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Labor urged to reimburse regional seniors slugged with excess fees

The Nationals WA have urged the McGowan Government to stop attacking the hip pocket of some regional seniors after it was revealed they were being slugged $280 for what is a free medical assessment in other parts of the State.

The call comes amid revelations that people over the age of 80 in some regional areas are being forced to cough up $280 for a medical assessment in order to retain their driver’s licence.

Spokesperson for Health Martin Aldridge said in most parts of the State the routine assessments were undertaken by general practitioners and would typically be bulk-billed given the age of the patient seeking the assessment.

“However it has been identified that this is not always the case in regional WA,” he said.

Mr Aldridge has written to the WA Country Health Service and both the Minister for Transport and the Minister for Health requesting an immediate blanket exemption from the “grossly unfair” fee.

“After putting pressure on the State Government in Parliament last week, the Minister for Health has refused to answer my questions relating to the number of people who have been charged this exorbitant fee,” Mr Aldridge said.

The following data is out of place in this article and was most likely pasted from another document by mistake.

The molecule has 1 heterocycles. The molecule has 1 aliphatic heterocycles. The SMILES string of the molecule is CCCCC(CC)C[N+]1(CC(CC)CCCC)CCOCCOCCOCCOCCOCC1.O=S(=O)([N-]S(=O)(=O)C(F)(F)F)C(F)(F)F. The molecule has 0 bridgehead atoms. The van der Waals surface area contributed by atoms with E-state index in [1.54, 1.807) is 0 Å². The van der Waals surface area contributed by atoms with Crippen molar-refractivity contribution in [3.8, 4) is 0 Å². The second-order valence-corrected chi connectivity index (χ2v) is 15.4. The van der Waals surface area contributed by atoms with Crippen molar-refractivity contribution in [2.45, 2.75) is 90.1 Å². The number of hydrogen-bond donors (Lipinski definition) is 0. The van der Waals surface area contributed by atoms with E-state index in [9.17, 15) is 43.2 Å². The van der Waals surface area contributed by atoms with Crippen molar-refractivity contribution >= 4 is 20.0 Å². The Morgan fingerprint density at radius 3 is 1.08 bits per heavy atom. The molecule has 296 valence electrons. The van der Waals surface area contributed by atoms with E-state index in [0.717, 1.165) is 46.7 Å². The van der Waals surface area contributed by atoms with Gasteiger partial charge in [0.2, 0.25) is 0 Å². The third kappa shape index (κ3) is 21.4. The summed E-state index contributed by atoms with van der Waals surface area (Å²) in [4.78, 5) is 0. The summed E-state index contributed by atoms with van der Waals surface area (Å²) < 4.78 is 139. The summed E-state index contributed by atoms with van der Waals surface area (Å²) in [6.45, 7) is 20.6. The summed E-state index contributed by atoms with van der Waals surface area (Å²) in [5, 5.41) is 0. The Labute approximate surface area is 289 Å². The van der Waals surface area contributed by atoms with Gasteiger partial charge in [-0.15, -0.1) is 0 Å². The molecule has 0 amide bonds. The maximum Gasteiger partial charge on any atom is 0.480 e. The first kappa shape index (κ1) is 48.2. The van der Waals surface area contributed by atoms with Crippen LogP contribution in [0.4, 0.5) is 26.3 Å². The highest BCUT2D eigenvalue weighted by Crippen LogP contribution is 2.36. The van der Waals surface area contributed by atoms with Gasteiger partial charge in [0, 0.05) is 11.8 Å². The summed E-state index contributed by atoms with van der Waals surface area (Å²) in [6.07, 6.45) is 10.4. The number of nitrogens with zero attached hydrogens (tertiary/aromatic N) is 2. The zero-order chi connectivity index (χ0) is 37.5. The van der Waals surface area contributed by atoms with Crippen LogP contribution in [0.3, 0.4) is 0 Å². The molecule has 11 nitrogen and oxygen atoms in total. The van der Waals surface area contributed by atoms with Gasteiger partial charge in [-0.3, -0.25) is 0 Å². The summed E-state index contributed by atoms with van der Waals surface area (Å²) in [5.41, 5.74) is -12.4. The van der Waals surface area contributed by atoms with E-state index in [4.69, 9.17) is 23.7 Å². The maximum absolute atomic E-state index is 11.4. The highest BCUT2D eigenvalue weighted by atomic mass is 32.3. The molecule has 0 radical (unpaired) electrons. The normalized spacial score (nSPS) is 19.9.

“However, we now see WACHS has identified 206 such cases where regional seniors were charged for the assessment.

“This is simply not good enough for some of the most vulnerable people in our society and I am urging the Labor Government to reimburse those who have been forced to pay.”

Mr Aldridge today used Question Time again to ask the Minister for Health further questions regarding the fees and a possible reimbursement.

“Regional West Australians are already paying much higher prices for day-to-day living expenses,” he said.

“They should not be disadvantaged further by being charged $280 for what is an otherwise free assessment that is a requirement to continue to be able to drive a motor vehicle.”

Transport spokesperson Vince Catania said for many regional WA seniors their motor vehicle was their only way of getting around as public transport is very limited.

“Their driver’s licence enables them to maintain an active and social lifestyle, while allowing them to get to medical appointments and visit family,” he said.

“A charge for such an assessment is simply penalising people who live in the regions.”